When my grumpy librarian handed down a book called ‘A Caribbean Mystery’ by a then-unknown author called Agatha Christie to a 5th Grade me, I had to reluctantly accept it as it was the only one available (All the good ones like Hardy Boys, Goosebumps series and Nancy Drew were taken!), Little did I know then that it was the start of a life-long love affair with murder mysteries by Agatha Christie. The first time I read her book, I found her writing so different from the rest that it slowed me down but the way she described the quaint English way of life and her appealing character depictions got me addicted to her novels. What charms me the most about her books is the way she scatters around tiny bit of clues all over the book. Be it Miss Marple or Monsieur Poirot, she makes her detectives ingenious yet endearing and builds a creative plot structure that unfolds in front of your eyes, giving you the feeling of being one of the audience at an English play. Today, she holds the Guinness Book of World Records for being the best-selling novelist of all time with her novels having sold approximately 4 billion copies! Maybe that’s why she is truly the one and only Queen of Crime.
So, here is a list of what I think are her best 10 novels of all times..
Probably the only Agatha Christie novel which was adapted into a Hindi movie (Gumnaam – 1965), ‘And then there were none’ is a best-selling novel with 100 million sales up to date; its main plot is constructed based on the nursery rhyme 10 Little Niggers. This novels tells the story of 10 strangers, guilty for various crimes, who are lured into an Island on the pretext of various reasons. They are stuck on the island due to bad weather conditions when one by one, each of the guests is killed similar to a way in which the characters in the nursery rhyme die. And Then There Were None is one of Agatha Christie’s best-known works and you’ll find it gripping just like one of those Alfred Hitchcock suspense movies.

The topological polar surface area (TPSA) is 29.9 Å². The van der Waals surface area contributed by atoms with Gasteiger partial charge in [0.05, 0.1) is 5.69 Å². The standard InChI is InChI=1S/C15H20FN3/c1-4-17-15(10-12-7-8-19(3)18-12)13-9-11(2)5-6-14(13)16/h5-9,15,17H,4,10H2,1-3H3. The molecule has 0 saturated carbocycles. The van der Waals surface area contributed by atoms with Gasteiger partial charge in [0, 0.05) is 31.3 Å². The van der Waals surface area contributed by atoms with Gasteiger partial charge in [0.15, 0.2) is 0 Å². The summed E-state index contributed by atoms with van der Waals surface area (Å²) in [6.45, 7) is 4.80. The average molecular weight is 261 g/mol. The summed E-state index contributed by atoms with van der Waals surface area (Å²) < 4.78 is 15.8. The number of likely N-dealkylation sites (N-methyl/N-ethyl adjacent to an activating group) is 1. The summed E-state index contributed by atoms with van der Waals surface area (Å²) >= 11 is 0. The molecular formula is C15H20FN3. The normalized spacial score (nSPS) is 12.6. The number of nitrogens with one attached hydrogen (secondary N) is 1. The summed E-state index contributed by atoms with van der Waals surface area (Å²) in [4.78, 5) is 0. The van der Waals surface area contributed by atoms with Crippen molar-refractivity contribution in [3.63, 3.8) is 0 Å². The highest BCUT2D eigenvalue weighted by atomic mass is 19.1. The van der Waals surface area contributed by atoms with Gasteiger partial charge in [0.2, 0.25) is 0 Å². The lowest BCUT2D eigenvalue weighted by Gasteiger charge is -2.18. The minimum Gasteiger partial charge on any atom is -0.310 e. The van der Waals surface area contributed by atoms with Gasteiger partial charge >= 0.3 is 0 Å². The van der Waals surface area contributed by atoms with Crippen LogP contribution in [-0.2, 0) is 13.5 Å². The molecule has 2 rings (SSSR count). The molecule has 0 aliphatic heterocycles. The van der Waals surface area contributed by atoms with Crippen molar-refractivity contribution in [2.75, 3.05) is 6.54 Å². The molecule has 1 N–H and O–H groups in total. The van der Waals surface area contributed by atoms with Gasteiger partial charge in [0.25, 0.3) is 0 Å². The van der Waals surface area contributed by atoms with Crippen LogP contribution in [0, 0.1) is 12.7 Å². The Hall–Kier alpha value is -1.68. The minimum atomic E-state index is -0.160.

This book is one of sheer brilliance and the writing is so much more advanced compared to the then British Crime literature in terms of the main plot and the engaging characters. The novel revolves around the death of Roger Ackroyd and the following seemingly connected chain of deaths. This is one of the best Hercule Poirot mysteries and you will remain awed when it ends.
This is a classic Whodunit that is staged in a train where a wealthy man is murdered. And it so happens that a few of the dead man’s co-passengers are his bitter enemies. But the good thing is that smart detective Hercule Poirot happens to be on the same train! That’s all you need to brew a murder mystery filled with a variety of sentiments and characters, which will keep you guessing at every page. Don’t be fooled by the slow start as this is where the author establishes the red herrings as well as the clues that lead to Poirot’s deductions. This is a definite read for all murder mystery fans.
The endearing Poirot is back and he is holidaying in North Africa. On a Nile cruise vacation, Poirot meets a newly wedded couple and soon the wife is found murdered. This is one of those books which make you wish you were one of the characters so you could witness what is happening rather than just read it. The novel is a simple murder mystery but what makes it exquisite is the Egyptian scenario and the multi-dimensional characters. Christie has a way with her character portrayals and she is at her best in this one.